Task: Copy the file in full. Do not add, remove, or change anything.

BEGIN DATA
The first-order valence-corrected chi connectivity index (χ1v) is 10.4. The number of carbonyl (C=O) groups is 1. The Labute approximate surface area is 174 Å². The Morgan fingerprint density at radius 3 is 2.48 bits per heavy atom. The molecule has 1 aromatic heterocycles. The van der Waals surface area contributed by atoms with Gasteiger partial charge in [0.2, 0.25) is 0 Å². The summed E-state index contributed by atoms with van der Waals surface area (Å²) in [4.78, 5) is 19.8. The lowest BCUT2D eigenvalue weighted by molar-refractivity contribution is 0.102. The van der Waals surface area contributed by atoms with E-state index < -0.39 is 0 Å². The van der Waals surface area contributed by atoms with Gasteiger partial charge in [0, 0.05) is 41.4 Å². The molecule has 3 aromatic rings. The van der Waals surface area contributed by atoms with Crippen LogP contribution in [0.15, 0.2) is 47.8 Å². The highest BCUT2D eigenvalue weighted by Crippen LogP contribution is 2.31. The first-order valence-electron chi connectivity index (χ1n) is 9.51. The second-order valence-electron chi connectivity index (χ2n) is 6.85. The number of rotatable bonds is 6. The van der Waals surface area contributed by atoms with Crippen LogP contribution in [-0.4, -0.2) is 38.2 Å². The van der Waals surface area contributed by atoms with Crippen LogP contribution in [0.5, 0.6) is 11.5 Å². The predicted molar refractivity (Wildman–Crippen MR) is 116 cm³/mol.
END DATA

The first-order valence-corrected chi connectivity index (χ1v) is 10.4. The number of carbonyl (C=O) groups is 1. The Labute approximate surface area is 174 Å². The Morgan fingerprint density at radius 3 is 2.48 bits per heavy atom. The molecule has 1 aromatic heterocycles. The van der Waals surface area contributed by atoms with Gasteiger partial charge in [0.2, 0.25) is 0 Å². The summed E-state index contributed by atoms with van der Waals surface area (Å²) in [4.78, 5) is 19.8. The lowest BCUT2D eigenvalue weighted by molar-refractivity contribution is 0.102. The van der Waals surface area contributed by atoms with E-state index < -0.39 is 0 Å². The van der Waals surface area contributed by atoms with Gasteiger partial charge in [0, 0.05) is 41.4 Å². The molecule has 3 aromatic rings. The van der Waals surface area contributed by atoms with Crippen LogP contribution in [0.15, 0.2) is 47.8 Å². The highest BCUT2D eigenvalue weighted by Crippen LogP contribution is 2.31. The first-order valence-electron chi connectivity index (χ1n) is 9.51. The second-order valence-electron chi connectivity index (χ2n) is 6.85. The number of rotatable bonds is 6. The van der Waals surface area contributed by atoms with Crippen LogP contribution in [-0.4, -0.2) is 38.2 Å². The van der Waals surface area contributed by atoms with Crippen LogP contribution in [0.5, 0.6) is 11.5 Å². The predicted molar refractivity (Wildman–Crippen MR) is 116 cm³/mol.